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Abstract: PO0230

Association of an AKI Follow-Up Clinic with Patient Outcomes and Care Processes: A Propensity-Matched Cohort Study

Session Information

Category: Acute Kidney Injury

  • 102 AKI: Clinical, Outcomes, and Trials

Authors

  • Silver, Samuel A., Queen's University, Kingston, Ontario, Canada
  • Adhikari, Neill, Sunnybrook Health Sciences Centre, Toronto, Ontario, Canada
  • Jeyakumar, Nivethika, Western University, London, Ontario, Canada
  • Harel, Ziv, University of Toronto, Toronto, Ontario, Canada
  • Dixon, Stephanie, Western University, London, Ontario, Canada
  • Luo, Bin, Western University, London, Ontario, Canada
  • Clark, Edward George, Ottawa Hospital, Ottawa, Ontario, Canada
  • Neyra, Javier A., University of Kentucky, Lexington, Kentucky, United States
  • Bell, Chaim, University of Toronto, Toronto, Ontario, Canada
  • Wald, Ron, University of Toronto, Toronto, Ontario, Canada
Background

Survivors of AKI are at higher risk of chronic kidney disease and death, but few patients see a nephrologist following hospital discharge. Our objectives were to determine whether an AKI Follow-up Clinic is associated with changes in care processes and a reduction in major adverse kidney events in comparison to survivors of AKI who received usual care.

Methods

We identified all patients ≥ 18 years of age who survived a hospitalization with AKI from February 1, 2013 to September 30, 2017 and visited our hospital's AKI Follow-up Clinic within 6-months of hospital discharge. We used propensity scores to match each patient to 4 patients in the region who received usual care. We randomly assigned the control group index dates to ensure these patients were alive and could have received follow-up care. The primary outcome was time to a major adverse kidney event, defined as death, chronic dialysis, or CKD (newly sustained eGFR < 60mL/min/1.73m2 or a sustained decrease in eGFR ≥ 25% from baseline). We also measured processes of care after AKI, which included nephrologist visits and serum creatinine/proteinuria testing.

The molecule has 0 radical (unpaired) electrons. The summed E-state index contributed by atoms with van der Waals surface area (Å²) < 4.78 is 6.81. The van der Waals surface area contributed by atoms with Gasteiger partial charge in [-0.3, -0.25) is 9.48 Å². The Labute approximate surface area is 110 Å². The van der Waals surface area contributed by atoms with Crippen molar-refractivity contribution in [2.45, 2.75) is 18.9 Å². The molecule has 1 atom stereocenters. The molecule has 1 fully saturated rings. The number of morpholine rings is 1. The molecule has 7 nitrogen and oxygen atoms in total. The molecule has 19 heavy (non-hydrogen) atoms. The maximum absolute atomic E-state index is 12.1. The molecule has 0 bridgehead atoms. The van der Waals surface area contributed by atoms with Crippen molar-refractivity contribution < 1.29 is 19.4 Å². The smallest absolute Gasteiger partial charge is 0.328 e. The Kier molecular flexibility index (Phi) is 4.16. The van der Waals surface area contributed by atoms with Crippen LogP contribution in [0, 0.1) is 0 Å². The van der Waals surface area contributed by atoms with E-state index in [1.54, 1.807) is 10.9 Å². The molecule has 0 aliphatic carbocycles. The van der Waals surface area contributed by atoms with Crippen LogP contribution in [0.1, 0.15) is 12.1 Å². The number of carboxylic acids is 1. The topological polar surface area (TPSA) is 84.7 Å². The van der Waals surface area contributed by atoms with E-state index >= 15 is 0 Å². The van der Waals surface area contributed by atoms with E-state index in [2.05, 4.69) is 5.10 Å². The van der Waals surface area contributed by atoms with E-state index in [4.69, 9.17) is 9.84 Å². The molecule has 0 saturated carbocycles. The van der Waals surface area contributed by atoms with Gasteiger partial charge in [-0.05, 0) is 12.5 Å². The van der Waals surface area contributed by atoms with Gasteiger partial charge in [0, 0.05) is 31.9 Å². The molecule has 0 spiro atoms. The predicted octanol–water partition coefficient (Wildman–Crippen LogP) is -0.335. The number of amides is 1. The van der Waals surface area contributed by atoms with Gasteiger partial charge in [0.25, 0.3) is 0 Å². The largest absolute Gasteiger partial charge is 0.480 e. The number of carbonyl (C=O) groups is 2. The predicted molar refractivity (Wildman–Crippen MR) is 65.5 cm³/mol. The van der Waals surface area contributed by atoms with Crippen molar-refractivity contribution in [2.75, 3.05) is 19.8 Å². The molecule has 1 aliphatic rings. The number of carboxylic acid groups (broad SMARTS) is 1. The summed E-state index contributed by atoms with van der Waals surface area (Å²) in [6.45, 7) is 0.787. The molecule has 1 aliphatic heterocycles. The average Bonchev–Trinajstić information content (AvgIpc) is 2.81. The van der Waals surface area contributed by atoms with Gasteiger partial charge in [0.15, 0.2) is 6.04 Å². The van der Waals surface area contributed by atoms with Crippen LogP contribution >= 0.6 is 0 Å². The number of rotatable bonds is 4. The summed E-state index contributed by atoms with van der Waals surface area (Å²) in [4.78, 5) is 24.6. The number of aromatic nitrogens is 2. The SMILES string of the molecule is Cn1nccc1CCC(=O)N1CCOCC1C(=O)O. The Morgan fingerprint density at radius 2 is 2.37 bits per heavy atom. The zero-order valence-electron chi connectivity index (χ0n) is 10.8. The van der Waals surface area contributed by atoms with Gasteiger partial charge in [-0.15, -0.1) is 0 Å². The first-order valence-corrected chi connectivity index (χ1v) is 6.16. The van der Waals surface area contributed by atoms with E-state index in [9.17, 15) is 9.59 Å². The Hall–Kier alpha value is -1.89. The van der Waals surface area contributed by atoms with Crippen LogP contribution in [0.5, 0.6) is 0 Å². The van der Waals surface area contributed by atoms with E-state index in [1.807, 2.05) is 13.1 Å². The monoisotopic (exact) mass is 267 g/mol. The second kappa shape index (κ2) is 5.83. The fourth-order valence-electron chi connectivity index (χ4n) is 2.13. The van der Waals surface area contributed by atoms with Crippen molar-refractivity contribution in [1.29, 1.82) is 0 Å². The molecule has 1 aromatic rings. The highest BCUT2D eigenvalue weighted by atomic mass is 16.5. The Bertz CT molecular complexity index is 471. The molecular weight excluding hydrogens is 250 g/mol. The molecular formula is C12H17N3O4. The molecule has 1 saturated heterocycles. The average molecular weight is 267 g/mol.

Results

We matched 170 AKI Follow-up Clinic patients to 680 patients who received usual care. Approximately 75% in each group had KDIGO stage 2-3 AKI, with similar mean eGFR [SD] at baseline (64.6 [25.1] versus 64.2 [27] mL/min/1.73m2) and hospital discharge (49.6 [24.6] versus 49.0 [28.1] mL/min/1.73m2). The AKI Follow-up Clinic group had more nephrology visits per patient-year (1.4 [3.1] versus 0.7 [1.5]), with a greater proportion completing serum creatinine (94% versus 84%) and proteinuria (49% versus 25%) tests within 90-days of hospital discharge. Care in the AKI Follow-up Clinic was not associated with time to a major adverse kidney event (HR=0.90, 95% CI 0.72-1.13), but it was associated with a decreased risk of death (HR=0.55, 95% CI 0.37-0.82).

Conclusion

The AKI Follow-up Clinic was not associated with a decreased risk of major adverse kidney events, possibly due to an increased risk of CKD from more serum creatinine testing. The association with reduced mortality warrants confirmation in randomized controlled trials.

Funding

  • Government Support – Non-U.S.